Psoriasis Linked to Diabetes Risk

Greater psoriasis severity was associated with greater disease burden

Psoriasis is linked to a 22% increased risk for type 2 diabetes as well as a greater prevalence of other systemic comorbidities, according to a population-based study online ahead of print in JAMA Dermatology. Greater psoriasis severity was associated with greater disease burden from these comorbidities, the study authors found.

“These findings suggest that inflammatory diseases like psoriasis predispose patients to developing diabetes,” senior author Joel M. Gelfand, MD, MSCE, told DiabeticLifestyle.com. “Previous work from our group and others has shown that psoriasis patients have an increased risk of developing diabetes independent of common risk factors such as obesity. In this current work we show that as psoriasis severity increases (based on body surface area affected), so too does the likelihood that the patient will develop diabetes and diabetes with end organ complications,” said Dr. Gelfand, Associate Professor of Dermatology and Epidemiology at University of Pennsylvania Perelman School of Medicine, Philadelphia, PA.

Psoriasis May Be An Indicator of Other Systemic Diseases

“We are coming to understand that chronic inflammatory disorders of the skin contribute to systemic disorders including cardiovascular disease, diabetes, and kidney disease,” commented Keith Adam Choate, MD, PhD, Assistant Professor of Dermatology and of Pathology at Yale University School of Medicine, New Haven, CT. “The Gelfand et al article highlights this, showing that even mild psoriasis increases risk of co-morbid illness, with worsening skin disease further increasing risk,” Dr. Choate said.

“For some, psoriasis has been considered a ‘cosmetic’ more than a medical issue, but this article suggests that it may be an important sign of systemic disease risk,” Dr. Choate continued. “As such, primary care providers and dermatologists may wish to consider additional screening in patients with psoriasis for potentially associated systemic disease and may consider counseling patients on early lifestyle modifications, which may help to reduce their risk. Further research is needed to fully evaluate whether early or thorough treatment of inflammatory skin disorders can help to mitigate risk for developing systemic disease or improve active disease,” Dr. Choate said.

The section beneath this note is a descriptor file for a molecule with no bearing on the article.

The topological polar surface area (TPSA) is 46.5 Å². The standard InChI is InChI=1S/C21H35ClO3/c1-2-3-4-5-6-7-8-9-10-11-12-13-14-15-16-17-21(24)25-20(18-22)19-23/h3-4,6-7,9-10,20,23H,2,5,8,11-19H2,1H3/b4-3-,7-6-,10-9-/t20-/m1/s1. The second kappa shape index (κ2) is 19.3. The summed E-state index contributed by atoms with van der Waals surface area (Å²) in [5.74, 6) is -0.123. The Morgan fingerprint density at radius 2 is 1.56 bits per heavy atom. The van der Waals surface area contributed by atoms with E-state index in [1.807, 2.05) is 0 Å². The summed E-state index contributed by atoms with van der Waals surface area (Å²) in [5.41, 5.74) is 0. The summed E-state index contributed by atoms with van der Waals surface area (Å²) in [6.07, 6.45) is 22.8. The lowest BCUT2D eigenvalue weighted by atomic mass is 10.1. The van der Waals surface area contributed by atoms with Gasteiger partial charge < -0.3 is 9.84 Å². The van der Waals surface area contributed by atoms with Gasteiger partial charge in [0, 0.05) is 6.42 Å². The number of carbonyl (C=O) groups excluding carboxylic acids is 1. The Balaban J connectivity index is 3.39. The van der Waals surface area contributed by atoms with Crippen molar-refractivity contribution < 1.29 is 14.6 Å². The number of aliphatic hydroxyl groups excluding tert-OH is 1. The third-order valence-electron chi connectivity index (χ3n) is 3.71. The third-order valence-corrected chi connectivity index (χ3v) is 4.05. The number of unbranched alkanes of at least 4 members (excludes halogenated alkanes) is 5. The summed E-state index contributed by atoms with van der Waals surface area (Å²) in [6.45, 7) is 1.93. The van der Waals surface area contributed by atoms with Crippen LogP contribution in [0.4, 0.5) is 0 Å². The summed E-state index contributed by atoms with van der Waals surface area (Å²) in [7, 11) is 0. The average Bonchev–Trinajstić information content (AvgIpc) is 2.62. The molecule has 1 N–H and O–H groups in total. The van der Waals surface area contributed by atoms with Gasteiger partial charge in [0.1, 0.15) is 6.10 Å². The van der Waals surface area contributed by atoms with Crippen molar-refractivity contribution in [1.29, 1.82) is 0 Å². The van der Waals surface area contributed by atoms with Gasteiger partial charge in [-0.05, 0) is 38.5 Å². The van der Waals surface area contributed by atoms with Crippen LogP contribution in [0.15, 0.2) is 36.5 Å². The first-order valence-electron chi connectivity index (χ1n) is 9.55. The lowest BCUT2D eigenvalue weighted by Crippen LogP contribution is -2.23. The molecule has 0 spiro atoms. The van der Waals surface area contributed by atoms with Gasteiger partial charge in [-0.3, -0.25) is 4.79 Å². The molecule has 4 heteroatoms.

“Diabetes, pre-diabetes, and metabolic syndrome commonly affect patients with psoriasis and these conditions often complicate the treatment of psoriasis in patients with severe disease,” Dr. Gelfand commented. “Efforts at diabetes prevention in patients with psoriasis especially if disease is more severe are indicated,” Dr. Gelfand said.

Study Design and Findings

The study involved data from United Kingdom–based electronic medical records of 9,035 patients aged 25 to 64 years with psoriasis and 90,350 age- and practice-matched patients without this disease. 

Psoriasis overall was associated with higher prevalence of chronic pulmonary disease (adjusted odds ratio, 1.08), diabetes mellitus (1.22), diabetes with systemic complications (1.34), mild liver disease (1.41), myocardial infarction (1.34), peptic ulcer disease (1.27), peripheral vascular disease (1.38), renal disease (1.28), and rheumatologic disease (2.04). Psoriasis severity was significantly associated with an increased between prevalence of each comorbid disease (P<0.05 for all comparisons).

Possible Mechanisms Behind the Psoriasis-Diabetes Link

“Psoriasis shares susceptibility genes with diabetes (CDKAL1) so there may be common genetic etiology,” Dr. Gelfand said. “Psoriasis also is a Th1 and Th17 inflammatory disorder. Cytokines such as TNF-alpha are upregulated in psoriasis and are thought to promote insulin resistance. Psoriasis also has a substantial health burden on patients and may be associated with lifestyle choices that further increase the risk of diabetes,” he explained.

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